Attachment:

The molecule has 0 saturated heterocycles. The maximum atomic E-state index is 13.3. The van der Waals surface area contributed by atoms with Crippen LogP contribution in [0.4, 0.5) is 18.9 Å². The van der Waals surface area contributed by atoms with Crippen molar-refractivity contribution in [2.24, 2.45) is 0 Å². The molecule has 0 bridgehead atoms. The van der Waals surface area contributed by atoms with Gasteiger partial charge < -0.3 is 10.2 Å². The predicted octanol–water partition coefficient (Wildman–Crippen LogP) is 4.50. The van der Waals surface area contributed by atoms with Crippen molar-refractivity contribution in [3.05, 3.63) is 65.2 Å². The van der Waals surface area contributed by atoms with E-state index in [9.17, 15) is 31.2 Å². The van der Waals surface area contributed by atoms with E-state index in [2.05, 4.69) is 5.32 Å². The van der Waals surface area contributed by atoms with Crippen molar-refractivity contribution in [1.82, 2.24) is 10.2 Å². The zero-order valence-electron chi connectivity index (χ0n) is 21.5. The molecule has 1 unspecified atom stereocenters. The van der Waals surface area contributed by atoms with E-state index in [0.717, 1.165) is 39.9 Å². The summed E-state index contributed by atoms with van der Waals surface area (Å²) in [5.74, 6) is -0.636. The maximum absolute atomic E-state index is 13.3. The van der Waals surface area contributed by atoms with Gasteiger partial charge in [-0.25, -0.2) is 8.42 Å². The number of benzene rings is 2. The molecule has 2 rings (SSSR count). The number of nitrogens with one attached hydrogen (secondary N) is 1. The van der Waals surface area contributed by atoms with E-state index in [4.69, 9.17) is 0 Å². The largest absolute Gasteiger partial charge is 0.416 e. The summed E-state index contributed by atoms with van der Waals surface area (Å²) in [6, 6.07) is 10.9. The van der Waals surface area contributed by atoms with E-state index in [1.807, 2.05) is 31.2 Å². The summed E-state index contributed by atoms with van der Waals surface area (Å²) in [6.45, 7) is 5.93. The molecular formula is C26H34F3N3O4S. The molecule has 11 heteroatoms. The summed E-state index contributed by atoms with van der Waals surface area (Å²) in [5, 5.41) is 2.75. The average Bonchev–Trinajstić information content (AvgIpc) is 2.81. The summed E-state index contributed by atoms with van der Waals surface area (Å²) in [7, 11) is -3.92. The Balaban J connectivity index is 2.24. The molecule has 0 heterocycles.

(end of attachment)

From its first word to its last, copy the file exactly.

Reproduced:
The molecule has 0 saturated heterocycles. The maximum atomic E-state index is 13.3. The van der Waals surface area contributed by atoms with Crippen LogP contribution in [0.4, 0.5) is 18.9 Å². The van der Waals surface area contributed by atoms with Crippen molar-refractivity contribution in [2.24, 2.45) is 0 Å². The molecule has 0 bridgehead atoms. The van der Waals surface area contributed by atoms with Gasteiger partial charge < -0.3 is 10.2 Å². The predicted octanol–water partition coefficient (Wildman–Crippen LogP) is 4.50. The van der Waals surface area contributed by atoms with Crippen molar-refractivity contribution in [3.05, 3.63) is 65.2 Å². The van der Waals surface area contributed by atoms with E-state index in [9.17, 15) is 31.2 Å². The van der Waals surface area contributed by atoms with E-state index in [2.05, 4.69) is 5.32 Å². The van der Waals surface area contributed by atoms with Crippen molar-refractivity contribution in [1.82, 2.24) is 10.2 Å². The zero-order valence-electron chi connectivity index (χ0n) is 21.5. The molecule has 1 unspecified atom stereocenters. The van der Waals surface area contributed by atoms with E-state index in [0.717, 1.165) is 39.9 Å². The summed E-state index contributed by atoms with van der Waals surface area (Å²) in [5.74, 6) is -0.636. The maximum absolute atomic E-state index is 13.3. The van der Waals surface area contributed by atoms with Gasteiger partial charge in [-0.25, -0.2) is 8.42 Å². The number of benzene rings is 2. The molecule has 2 rings (SSSR count). The number of nitrogens with one attached hydrogen (secondary N) is 1. The van der Waals surface area contributed by atoms with E-state index in [4.69, 9.17) is 0 Å². The largest absolute Gasteiger partial charge is 0.416 e. The summed E-state index contributed by atoms with van der Waals surface area (Å²) in [6, 6.07) is 10.9. The van der Waals surface area contributed by atoms with E-state index in [1.807, 2.05) is 31.2 Å². The summed E-state index contributed by atoms with van der Waals surface area (Å²) in [6.45, 7) is 5.93. The molecular formula is C26H34F3N3O4S. The molecule has 11 heteroatoms. The summed E-state index contributed by atoms with van der Waals surface area (Å²) in [5, 5.41) is 2.75. The average Bonchev–Trinajstić information content (AvgIpc) is 2.81. The summed E-state index contributed by atoms with van der Waals surface area (Å²) in [7, 11) is -3.92. The Balaban J connectivity index is 2.24. The molecule has 0 heterocycles.